Literate programming has been a concept for a long time now: write a document that explains, understandably, what the software is supposed to do, then accompany it with some source in whatever language the programmer is most comfortable with.
In a perfect world, that would be called "doing you job". In our current world, there is no money to be made in "doing your job" and it will be heckled as slow or outdated; praying for deliverance is much more profitable.
The too long, didn't read: Turing and Church proved that, fundamentally, all languages suck, so no new language will ever save one from one's own incompetence. Maybe it's time we all stopped blaming or praising "the language" wholesale for the various inadequacies and blind spots in our branch of industry.
None of the banks I worked for uses Perl to my knowledge, but that doesn't mean they don't use Perl at all, and certainly not that no other bank uses Perl.
But is there a problem if banks use Perl specifically? I'm no Perl fan, and I certainly wouldn't use Perl (or Python or NodeJS for that matter) to run systems handling money, but there's a lot more than just direct money handling going on at banks.
Note that this just means that the Python people won't support Python 2.7 going forward. I think you will be able to get Python 2.7 support if you pay for it for perhaps literally the next hundred years.
It's not hard to build RPMs of newer and/or supported versions of Python. You might even find it in EPEL. I get being risk averse, but if you're going to make the change, move to something sensible that your developers will want to work with.
Of course this still means having to switch again in a few years time but that's a problem for future JP Morgan.
There's "extended support", but no patches, not even security patches.
Edit: Apparently I was wrong about some security patches, but ELS sounds complicated: https://access.redhat.com/discussions/2399461
It's actually the hardest thing to do and to maintain long term. I'd say from experience that building your own is the #1 thing that was plaguing legacy systems in the bank and preventing to maintain them.
Developers built perl/python/whatever manually and distributed (RPM or whatever). It's de facto unmaintainable because it cannot be built again. Sure thing is, there were special build flags set and some extra libraries/plugins embedded into the build, but who knows? There is never any instruction left. Even if there was, these are complex software with huge web of dependencies, it's probably impossible to get everything to run/build 5-10 years later. (DLL hell is a major recurrent issue on Linux when upgrading the distro and some old libraries are gone due to googlecode/sourceforge dying).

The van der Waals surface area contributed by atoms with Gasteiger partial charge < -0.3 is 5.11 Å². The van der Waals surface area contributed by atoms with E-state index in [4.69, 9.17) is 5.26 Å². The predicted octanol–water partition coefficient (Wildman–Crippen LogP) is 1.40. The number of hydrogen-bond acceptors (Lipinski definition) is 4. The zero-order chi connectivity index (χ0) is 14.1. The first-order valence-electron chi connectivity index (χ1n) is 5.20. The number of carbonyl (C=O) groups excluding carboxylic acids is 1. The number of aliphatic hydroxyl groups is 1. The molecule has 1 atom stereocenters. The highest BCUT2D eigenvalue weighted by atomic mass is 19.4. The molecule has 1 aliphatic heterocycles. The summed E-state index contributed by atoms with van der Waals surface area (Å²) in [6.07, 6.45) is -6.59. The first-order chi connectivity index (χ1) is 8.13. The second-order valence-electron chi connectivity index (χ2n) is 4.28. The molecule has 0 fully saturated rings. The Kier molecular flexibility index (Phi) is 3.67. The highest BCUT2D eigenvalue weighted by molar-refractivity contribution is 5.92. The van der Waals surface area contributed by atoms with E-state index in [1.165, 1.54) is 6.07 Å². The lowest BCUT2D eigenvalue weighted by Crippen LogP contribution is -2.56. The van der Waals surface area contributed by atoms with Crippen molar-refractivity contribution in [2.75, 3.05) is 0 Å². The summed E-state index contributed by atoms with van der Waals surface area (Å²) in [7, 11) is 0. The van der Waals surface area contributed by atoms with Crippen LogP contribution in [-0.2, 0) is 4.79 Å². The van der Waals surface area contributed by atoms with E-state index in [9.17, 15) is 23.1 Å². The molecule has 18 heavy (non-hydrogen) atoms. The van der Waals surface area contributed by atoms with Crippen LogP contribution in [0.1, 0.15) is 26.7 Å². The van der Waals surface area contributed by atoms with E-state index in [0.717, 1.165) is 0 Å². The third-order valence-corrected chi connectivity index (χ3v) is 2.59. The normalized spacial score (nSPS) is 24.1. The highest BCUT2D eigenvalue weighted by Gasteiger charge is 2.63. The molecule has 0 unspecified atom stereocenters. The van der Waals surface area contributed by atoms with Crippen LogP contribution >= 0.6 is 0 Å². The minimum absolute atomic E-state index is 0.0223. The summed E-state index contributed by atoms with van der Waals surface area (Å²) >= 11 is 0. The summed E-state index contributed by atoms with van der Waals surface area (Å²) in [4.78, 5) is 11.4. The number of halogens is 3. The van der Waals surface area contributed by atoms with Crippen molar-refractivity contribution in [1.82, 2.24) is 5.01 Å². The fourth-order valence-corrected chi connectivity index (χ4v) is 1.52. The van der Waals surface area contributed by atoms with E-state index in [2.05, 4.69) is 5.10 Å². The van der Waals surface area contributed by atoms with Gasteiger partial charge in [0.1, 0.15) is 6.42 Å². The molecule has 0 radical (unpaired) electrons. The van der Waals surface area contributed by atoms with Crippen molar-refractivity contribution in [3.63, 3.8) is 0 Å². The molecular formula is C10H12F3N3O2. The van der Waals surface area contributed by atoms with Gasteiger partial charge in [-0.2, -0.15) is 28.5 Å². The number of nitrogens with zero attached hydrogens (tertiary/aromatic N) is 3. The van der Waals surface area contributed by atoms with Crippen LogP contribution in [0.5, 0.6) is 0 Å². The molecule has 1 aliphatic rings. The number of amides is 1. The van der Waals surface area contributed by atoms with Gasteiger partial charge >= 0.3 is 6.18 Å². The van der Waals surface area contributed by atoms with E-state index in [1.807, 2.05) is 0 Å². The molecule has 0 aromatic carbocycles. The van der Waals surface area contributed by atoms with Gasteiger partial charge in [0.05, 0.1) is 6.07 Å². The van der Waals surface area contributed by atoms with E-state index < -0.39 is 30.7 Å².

Hence the solution to ensure that simple critical scripts work and can be maintained in the far future when required, is to rely on the /usr/bin/python from RHEL (and store everything in source control). Don't build your own interpreter.
Decades maybe not necessarily, but years definitely. It boils down to the very real risk of being sued for damages if something's wrong with a payment.
I'm currently in a project which aims to re-write the front-end of a library of banking components - from AngularJS to Angular 9. The product is fairly simple to use, but still it's being delivered a year before AngularJS's end-of-life which will be after the 30th June 2021, because the time window for ensuring this thing works according to the banks' use cases must be as wide as possible.
The problem that I have seen in the enterprise/goverment world when I was in it, is them not keeping up from behind. E.g. They might be reasoanbly recent for a new project, but then dont update for a decade or so.
There is this recent introductory talk about enterprise frontend stacks on why it makes sense for them to stay quite far behind (compared to the pace in frontend dev) the latest developments that I found pretty interesting.
Is this in the states? I get the impression the regulatory landscape is much more hostile to innovation and tends to favour incumbents (vs the UK, recently, where challengers have been supported a bit more).
Yeah, it's funny though that the ones who've stuck to their aging mainframe systems and haven't invested in maintenance and reducing technical debt have the worst uptime.
It's okay though, because they generally don't even tell the customers when it's broken.
I get status updates, good quality technical post-mortems and generally very good uptime from my modern bank.
So downtime for banks is very bad for business and for people's lives.